We determined that the 7,500 Kelvin color-temperature setting actually came closest to the NTSC standard of 6,500K (who knew?), and having the gamma set to Cinema 1 gave us the greatest range from black to white (contrast ratio). Grayscale prior to calibration was reasonably close to the standard, but afterward, we were able to improve it to near perfection.
Color decoding was not perfect, pushing red a little and somewhat minus green, but not as bad as many displays we've tested. The lens does exhibit some chromatic aberrations (red and blue fringing along white lines), but considering the expense of good lenses and the low cost of the Z2000, this is entirely understandable.
After setting up and calibrating the projector, we watched some of our reference DVDs and some HD material from Time Warner Cable. Our benchmark Seabiscuit looked pretty good, with solid detail and color saturation. Star Wars: The Empire Strikes Back looked impressive as well, but scenes taking place in space did appear a bit noisy.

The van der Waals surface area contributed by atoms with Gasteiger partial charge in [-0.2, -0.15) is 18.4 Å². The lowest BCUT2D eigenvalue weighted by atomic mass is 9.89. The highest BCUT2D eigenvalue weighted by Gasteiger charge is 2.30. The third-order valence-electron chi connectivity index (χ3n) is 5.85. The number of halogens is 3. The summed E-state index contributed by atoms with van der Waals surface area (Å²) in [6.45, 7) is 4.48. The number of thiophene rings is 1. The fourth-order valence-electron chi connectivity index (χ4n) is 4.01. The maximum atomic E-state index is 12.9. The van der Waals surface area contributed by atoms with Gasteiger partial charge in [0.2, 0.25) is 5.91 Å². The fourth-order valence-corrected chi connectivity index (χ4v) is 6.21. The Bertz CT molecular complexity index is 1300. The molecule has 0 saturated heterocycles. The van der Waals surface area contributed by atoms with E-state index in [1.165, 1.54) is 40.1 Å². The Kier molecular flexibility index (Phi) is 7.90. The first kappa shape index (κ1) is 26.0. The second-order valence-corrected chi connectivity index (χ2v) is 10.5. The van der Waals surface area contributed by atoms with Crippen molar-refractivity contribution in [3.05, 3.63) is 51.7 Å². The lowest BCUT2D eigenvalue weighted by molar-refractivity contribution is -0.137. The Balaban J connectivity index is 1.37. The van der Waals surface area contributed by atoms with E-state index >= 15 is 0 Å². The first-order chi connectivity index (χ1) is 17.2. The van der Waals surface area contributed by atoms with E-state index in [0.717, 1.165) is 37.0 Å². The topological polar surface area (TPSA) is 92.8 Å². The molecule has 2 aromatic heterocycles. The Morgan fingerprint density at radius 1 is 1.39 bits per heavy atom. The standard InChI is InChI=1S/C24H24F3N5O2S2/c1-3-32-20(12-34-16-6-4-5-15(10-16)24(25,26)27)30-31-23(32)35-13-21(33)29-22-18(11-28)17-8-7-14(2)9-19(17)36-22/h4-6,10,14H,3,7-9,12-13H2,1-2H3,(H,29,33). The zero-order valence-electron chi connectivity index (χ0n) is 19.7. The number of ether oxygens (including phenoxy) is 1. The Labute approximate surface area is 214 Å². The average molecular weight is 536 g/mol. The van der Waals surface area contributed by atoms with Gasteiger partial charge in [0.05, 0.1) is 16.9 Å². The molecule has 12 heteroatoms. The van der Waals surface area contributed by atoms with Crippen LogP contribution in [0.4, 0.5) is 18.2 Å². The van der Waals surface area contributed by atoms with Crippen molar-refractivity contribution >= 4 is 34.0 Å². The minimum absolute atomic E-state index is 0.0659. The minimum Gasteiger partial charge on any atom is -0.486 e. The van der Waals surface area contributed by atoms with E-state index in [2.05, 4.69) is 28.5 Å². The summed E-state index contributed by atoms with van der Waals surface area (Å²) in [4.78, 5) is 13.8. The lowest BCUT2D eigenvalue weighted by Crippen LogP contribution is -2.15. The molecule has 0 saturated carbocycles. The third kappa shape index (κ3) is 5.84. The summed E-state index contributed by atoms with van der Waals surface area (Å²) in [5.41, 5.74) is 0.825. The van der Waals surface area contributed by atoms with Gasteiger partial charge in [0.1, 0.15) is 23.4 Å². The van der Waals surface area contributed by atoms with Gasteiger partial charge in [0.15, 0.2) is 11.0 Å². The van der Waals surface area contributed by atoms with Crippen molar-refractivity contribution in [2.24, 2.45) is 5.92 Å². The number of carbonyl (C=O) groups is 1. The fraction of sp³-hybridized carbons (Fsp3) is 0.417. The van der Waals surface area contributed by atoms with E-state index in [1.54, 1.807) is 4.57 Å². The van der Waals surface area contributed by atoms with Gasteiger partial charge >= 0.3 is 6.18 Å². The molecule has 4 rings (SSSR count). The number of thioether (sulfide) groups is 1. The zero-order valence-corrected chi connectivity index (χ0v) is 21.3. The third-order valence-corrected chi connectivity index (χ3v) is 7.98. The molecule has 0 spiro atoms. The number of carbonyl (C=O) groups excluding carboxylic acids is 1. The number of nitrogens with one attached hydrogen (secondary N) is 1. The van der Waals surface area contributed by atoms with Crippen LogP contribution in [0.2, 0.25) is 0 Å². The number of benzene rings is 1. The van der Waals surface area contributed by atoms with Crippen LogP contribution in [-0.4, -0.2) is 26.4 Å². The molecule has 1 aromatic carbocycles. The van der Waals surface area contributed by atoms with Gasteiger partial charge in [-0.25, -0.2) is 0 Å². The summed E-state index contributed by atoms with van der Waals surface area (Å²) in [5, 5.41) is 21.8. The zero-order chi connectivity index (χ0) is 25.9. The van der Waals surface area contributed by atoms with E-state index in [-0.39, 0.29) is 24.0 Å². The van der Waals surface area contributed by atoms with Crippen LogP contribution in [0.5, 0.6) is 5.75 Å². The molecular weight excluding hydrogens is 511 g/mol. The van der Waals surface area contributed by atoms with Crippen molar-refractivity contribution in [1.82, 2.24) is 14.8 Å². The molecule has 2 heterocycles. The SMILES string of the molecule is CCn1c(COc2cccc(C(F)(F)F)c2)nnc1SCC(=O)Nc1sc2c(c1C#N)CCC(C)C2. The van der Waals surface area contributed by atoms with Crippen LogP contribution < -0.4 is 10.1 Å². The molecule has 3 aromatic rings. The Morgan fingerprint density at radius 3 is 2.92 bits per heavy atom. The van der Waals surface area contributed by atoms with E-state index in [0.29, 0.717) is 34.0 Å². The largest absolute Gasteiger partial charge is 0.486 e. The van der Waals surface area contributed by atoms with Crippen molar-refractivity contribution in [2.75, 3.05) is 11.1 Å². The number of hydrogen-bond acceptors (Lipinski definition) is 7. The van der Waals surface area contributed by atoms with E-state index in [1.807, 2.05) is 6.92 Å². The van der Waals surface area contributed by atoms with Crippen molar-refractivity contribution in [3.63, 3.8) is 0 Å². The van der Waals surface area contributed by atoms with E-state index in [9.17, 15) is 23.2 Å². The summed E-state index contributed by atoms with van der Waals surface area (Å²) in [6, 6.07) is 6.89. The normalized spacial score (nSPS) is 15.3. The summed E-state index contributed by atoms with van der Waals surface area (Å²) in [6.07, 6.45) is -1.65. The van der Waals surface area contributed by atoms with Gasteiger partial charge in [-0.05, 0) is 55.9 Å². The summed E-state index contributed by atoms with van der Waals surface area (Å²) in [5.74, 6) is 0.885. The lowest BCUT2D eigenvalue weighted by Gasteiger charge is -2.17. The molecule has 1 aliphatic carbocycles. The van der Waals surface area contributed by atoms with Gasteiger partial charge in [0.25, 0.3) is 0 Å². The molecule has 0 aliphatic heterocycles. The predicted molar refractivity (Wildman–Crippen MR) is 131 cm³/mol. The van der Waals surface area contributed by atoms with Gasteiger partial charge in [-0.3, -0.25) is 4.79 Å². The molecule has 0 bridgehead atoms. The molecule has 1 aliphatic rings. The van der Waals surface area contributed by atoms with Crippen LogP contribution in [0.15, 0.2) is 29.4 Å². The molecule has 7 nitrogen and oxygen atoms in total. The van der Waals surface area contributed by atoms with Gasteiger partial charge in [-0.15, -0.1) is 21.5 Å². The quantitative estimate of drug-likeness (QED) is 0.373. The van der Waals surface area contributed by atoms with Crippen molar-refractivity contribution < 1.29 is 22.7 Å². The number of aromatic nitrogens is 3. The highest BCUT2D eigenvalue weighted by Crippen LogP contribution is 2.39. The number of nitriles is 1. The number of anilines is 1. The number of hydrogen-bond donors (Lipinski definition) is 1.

HDTV sources looked mostly excellent, although again there was some noticeable noise in dark scenes. With channels such as Discovery HD, which produces most of its shows in HD video, the picture looked awesome. Conversely with HDNet Movies, which airs a lot of film-based HDTV content, the material didn't look as clean. Film-based HDTV was simply a lot noisier looking.
Resolution is excellent; the projector measured a full 720 lines on a 720p resolution chart using the component-video inputs. As we mentioned previously, the projector is unable to display 1080i via its DVI input.
|Before color temp (20/80)||6,250/6,900K||Good|
|After color temp (20/80)||6,550/6,400K||Good|
|Before grayscale variation||+/-389K||Good|
|After grayscale variation||+/-67K||Good|
|Color decoder error: red||+ 5%||Good|
|Color decoder error: green||-10%||Average|
|DC restoration||All patterns stable||Good|
|2:3 pull-down, 24fps||N||Poor|
|Defeatable edge enhancement||Y||Good|